i am posting this picture because i need to see it like this. me how i am right now. today. i’m not sucking it in or covering it up. this is my body. it is what it is.
notice how quickly we start to make a judgement. i do it too. don’t talk to me about weight or pounds. i mean it. don’t tell me that i am fat or not fat. skinny or not skinny. that i am beautiful on the outside. if you think anything about me is beautiful let it be my honesty in writing about this difficult topic.
because i don’t feel beautiful but i do feel honest.
since getting really sick with depression, anxiety and ptsd, my relationship with my body has gone through many changes. superficially my medication caused me to gain almost 30 pounds when all was said and done. my hair fell out for a while and i had terrible breakouts. it truly sucked. but my physical appearance was the last thing on my mind when i was sick. i was almost detached from my body – the source of my illness. on a deep down level i felt that my body had betrayed me by letting me become so unhinged. i couldn’t trust it anymore.
as i began to recover and stabilize i came out of the fog and began to notice myself again. “oh my god,” i thought, “who is this fat version of me?” i’ll be honest – i was totally mortified about my weight gain. it sounds superficial but it is very, painfully true. the change in my appearance made it hard for me to see people again – on top of having to own that i had spent time in a psychiatric hospital and then quit my job, i had to top it all off with 30 extra pounds.
does it sound like i was being hard on myself? i was. and to some degree i still am. it’s common to experience guilt and shame after an episode of severe mental illness – about many aspects of our lives, including how we look. we do the best we can at any given time and self loathing was the best i could do. i wasn’t able to give myself a break or tell myself that how i looked was ok. because it wasn’t ok with me and i felt that i had to work so very extra hard to recover from how bad life got – and how bad it made me look to myself.
i got motivated. i changed my diet completely and restricted carbs and sugar. i started working out all the time, pushing pushing pushing myself to drop the extra pounds. walking running lifting biking. and while i think that exercise and healthy eating are critical to my wellness, i wasn’t doing it entirely for my wellness. i was doing it in large part for my clothing size.
i started to drop weight – 5, 10, 15, 20 pounds. i got so many compliments: “wow you look amazing!” or the ultimate praise: “have you lost weight?” but i still felt fat. when i looked in the mirror i saw my size and it looked no different. even though i came within 5 pounds of my pre-breakdown weight i felt ten times as big. i asked my husband, my mom, my sister, over and over and over again, if i looked ok, bigger, smaller, better, worse. constantly checking to see what they thought. but no reassurance will be good enough if we aren’t prepared to accept it and if we can’t reassure ourselves.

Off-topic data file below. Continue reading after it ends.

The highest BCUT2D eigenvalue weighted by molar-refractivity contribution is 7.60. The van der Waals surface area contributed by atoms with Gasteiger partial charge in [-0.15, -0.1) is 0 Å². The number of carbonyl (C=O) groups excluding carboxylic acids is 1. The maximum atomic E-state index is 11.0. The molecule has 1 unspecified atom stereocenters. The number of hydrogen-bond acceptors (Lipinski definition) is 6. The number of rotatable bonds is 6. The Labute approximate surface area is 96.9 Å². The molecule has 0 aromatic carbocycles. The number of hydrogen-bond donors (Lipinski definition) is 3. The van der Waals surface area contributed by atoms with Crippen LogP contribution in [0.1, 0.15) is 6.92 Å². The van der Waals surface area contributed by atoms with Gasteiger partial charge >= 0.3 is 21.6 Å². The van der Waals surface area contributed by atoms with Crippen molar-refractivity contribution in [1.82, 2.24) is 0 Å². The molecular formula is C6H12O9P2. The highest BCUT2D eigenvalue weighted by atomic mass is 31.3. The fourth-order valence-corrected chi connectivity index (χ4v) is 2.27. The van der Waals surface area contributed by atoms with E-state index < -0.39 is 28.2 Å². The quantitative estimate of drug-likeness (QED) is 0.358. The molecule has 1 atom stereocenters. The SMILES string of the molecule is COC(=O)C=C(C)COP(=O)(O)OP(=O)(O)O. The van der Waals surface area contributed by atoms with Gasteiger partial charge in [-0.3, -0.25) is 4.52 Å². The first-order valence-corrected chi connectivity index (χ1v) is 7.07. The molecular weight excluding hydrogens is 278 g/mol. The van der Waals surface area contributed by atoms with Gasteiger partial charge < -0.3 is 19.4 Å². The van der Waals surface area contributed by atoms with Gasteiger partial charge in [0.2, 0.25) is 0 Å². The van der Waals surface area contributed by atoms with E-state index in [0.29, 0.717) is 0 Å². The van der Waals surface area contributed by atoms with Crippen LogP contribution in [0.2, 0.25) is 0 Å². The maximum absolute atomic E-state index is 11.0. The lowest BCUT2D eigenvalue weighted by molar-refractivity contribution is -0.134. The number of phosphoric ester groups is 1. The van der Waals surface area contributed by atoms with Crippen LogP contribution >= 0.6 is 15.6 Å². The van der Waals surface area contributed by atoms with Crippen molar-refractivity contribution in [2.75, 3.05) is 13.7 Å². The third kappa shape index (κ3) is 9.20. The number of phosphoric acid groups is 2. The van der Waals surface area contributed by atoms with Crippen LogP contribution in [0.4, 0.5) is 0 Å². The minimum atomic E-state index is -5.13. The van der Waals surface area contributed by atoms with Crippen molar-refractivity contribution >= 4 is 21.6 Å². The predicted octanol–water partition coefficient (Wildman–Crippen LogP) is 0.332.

in january i had foot surgery and wasn’t able to walk for six weeks or exercise for three months. the weight came back – 5, 10, 15 pounds. and i lost my resolve to honor my restricted diet. i felt like i was watching myself let go of all the progress i had made. once again putting myself down. once again feeling inadequate. and always feeling overweight. maybe not fat to you but fat to me. my own kind of fat.
i’m sick of caring about this. i’m sick of looking in the mirror and criticizing myself. i’m sick of feeling guilty when i eat something i like. i’m sick of comparing my body to somebody’s else’s body. i want to do better. i want to see myself differently when i look in the mirror.
but i can’t just snap my fingers and become body positive. (i totally wish i could). so i am forced to ask myself why i put so much energy into disliking my body, into criticizing myself. does it go back to losing my dad and the abandonment i felt as a 13 year old girl? it is the impact of the trauma on both my body and my mind, teaching me to distrust my instincts and the world around me? how much of this is cultural – our fixation on the skinny, perfect female body? let’s not forget mental illness – the lies that depression tells me about never being good enough and my anxious focus on what other people think. it’s all of this and more, more more. all tangled up in one messy self conscious knot.
i find it hard to just look in the mirror and tell myself i’m beautiful. it feels fake. like i am glossing over how hard this is for me. so instead i ask myself what my body has done for me. it carried me through a childhood trauma. it has allowed me to travel all over the country and some of the world. it alerted me when i was heading into a mental health crisis and gave me an opportunity to learn how to take better care of myself. today i use my body to cope with difficult symptoms, finding peace in deep breathing and physical movement. my body took me to spain on my bike journey last may – riding 200 miles in honor of the 20th anniversary of my dad’s suicide. these are things i can hold in the balance. things i can appreciate. connect with. feel proud of.
maybe loving my body has more to do with trust than it does with appearance. because right now my reflection lies. maybe it is just this first step, this awkward conversation that doesn’t have a happy ending.
one day i want to be body positive. right now i’m just body.